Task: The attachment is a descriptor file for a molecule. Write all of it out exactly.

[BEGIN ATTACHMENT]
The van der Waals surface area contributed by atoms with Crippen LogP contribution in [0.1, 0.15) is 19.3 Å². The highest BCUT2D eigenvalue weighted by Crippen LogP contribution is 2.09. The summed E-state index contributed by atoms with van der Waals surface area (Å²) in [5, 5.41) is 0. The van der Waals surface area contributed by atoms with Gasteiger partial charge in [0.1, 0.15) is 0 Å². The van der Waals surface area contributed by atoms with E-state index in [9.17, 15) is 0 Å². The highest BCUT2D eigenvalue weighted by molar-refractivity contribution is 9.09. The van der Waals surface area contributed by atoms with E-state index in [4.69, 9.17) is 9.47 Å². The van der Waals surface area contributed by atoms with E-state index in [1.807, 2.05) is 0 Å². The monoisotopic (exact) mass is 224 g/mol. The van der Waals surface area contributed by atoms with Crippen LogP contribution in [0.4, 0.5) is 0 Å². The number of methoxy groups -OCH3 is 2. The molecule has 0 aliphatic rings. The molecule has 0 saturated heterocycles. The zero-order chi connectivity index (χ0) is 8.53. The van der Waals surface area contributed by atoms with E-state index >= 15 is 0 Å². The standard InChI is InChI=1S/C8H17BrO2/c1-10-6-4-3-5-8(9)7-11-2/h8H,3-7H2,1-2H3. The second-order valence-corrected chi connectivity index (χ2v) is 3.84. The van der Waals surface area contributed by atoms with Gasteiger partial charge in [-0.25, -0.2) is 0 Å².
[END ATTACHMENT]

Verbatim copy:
The van der Waals surface area contributed by atoms with Crippen LogP contribution in [0.1, 0.15) is 19.3 Å². The highest BCUT2D eigenvalue weighted by Crippen LogP contribution is 2.09. The summed E-state index contributed by atoms with van der Waals surface area (Å²) in [5, 5.41) is 0. The van der Waals surface area contributed by atoms with Gasteiger partial charge in [0.1, 0.15) is 0 Å². The van der Waals surface area contributed by atoms with E-state index in [9.17, 15) is 0 Å². The highest BCUT2D eigenvalue weighted by molar-refractivity contribution is 9.09. The van der Waals surface area contributed by atoms with E-state index in [4.69, 9.17) is 9.47 Å². The van der Waals surface area contributed by atoms with E-state index in [1.807, 2.05) is 0 Å². The monoisotopic (exact) mass is 224 g/mol. The van der Waals surface area contributed by atoms with Crippen LogP contribution in [0.4, 0.5) is 0 Å². The number of methoxy groups -OCH3 is 2. The molecule has 0 aliphatic rings. The molecule has 0 saturated heterocycles. The zero-order chi connectivity index (χ0) is 8.53. The van der Waals surface area contributed by atoms with E-state index >= 15 is 0 Å². The standard InChI is InChI=1S/C8H17BrO2/c1-10-6-4-3-5-8(9)7-11-2/h8H,3-7H2,1-2H3. The second-order valence-corrected chi connectivity index (χ2v) is 3.84. The van der Waals surface area contributed by atoms with Gasteiger partial charge in [-0.25, -0.2) is 0 Å².